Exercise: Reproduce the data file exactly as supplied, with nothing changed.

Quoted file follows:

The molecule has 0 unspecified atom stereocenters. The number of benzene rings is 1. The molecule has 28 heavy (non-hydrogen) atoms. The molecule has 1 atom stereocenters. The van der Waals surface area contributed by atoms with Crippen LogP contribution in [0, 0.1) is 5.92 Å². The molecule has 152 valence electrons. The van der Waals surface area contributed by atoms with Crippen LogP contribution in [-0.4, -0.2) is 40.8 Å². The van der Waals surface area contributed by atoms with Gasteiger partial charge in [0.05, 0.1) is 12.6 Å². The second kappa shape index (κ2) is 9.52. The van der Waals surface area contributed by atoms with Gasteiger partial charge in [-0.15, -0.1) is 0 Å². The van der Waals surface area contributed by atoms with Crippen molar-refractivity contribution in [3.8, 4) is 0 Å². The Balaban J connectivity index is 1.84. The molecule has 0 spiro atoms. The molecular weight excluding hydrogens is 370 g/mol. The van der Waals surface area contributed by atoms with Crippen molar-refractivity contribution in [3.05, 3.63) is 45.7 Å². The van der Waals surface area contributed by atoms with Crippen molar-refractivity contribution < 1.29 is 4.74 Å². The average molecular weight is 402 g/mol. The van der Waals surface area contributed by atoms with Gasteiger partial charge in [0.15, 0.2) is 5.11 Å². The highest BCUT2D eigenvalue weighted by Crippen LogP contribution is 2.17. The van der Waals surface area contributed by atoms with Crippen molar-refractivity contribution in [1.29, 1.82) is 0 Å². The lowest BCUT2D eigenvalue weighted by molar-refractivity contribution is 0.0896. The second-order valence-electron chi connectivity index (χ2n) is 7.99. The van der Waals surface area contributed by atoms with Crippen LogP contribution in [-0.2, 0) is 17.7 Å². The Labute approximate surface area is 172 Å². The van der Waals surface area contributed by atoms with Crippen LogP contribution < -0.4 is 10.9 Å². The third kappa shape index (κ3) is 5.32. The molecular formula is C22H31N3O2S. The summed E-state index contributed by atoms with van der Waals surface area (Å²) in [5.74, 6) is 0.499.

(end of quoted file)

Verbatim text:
The molecule has 0 unspecified atom stereocenters. The number of benzene rings is 1. The molecule has 28 heavy (non-hydrogen) atoms. The molecule has 1 atom stereocenters. The van der Waals surface area contributed by atoms with Crippen LogP contribution in [0, 0.1) is 5.92 Å². The molecule has 152 valence electrons. The van der Waals surface area contributed by atoms with Crippen LogP contribution in [-0.4, -0.2) is 40.8 Å². The van der Waals surface area contributed by atoms with Gasteiger partial charge in [0.05, 0.1) is 12.6 Å². The second kappa shape index (κ2) is 9.52. The van der Waals surface area contributed by atoms with Gasteiger partial charge in [-0.15, -0.1) is 0 Å². The van der Waals surface area contributed by atoms with Crippen molar-refractivity contribution in [3.8, 4) is 0 Å². The Balaban J connectivity index is 1.84. The molecule has 0 spiro atoms. The molecular weight excluding hydrogens is 370 g/mol. The van der Waals surface area contributed by atoms with Crippen molar-refractivity contribution in [3.05, 3.63) is 45.7 Å². The van der Waals surface area contributed by atoms with Crippen molar-refractivity contribution < 1.29 is 4.74 Å². The average molecular weight is 402 g/mol. The van der Waals surface area contributed by atoms with Gasteiger partial charge in [0.15, 0.2) is 5.11 Å². The highest BCUT2D eigenvalue weighted by Crippen LogP contribution is 2.17. The van der Waals surface area contributed by atoms with Crippen molar-refractivity contribution in [1.29, 1.82) is 0 Å². The lowest BCUT2D eigenvalue weighted by molar-refractivity contribution is 0.0896. The second-order valence-electron chi connectivity index (χ2n) is 7.99. The van der Waals surface area contributed by atoms with Crippen LogP contribution in [-0.2, 0) is 17.7 Å². The Labute approximate surface area is 172 Å². The van der Waals surface area contributed by atoms with Crippen LogP contribution < -0.4 is 10.9 Å². The third kappa shape index (κ3) is 5.32. The molecular formula is C22H31N3O2S. The summed E-state index contributed by atoms with van der Waals surface area (Å²) in [5.74, 6) is 0.499.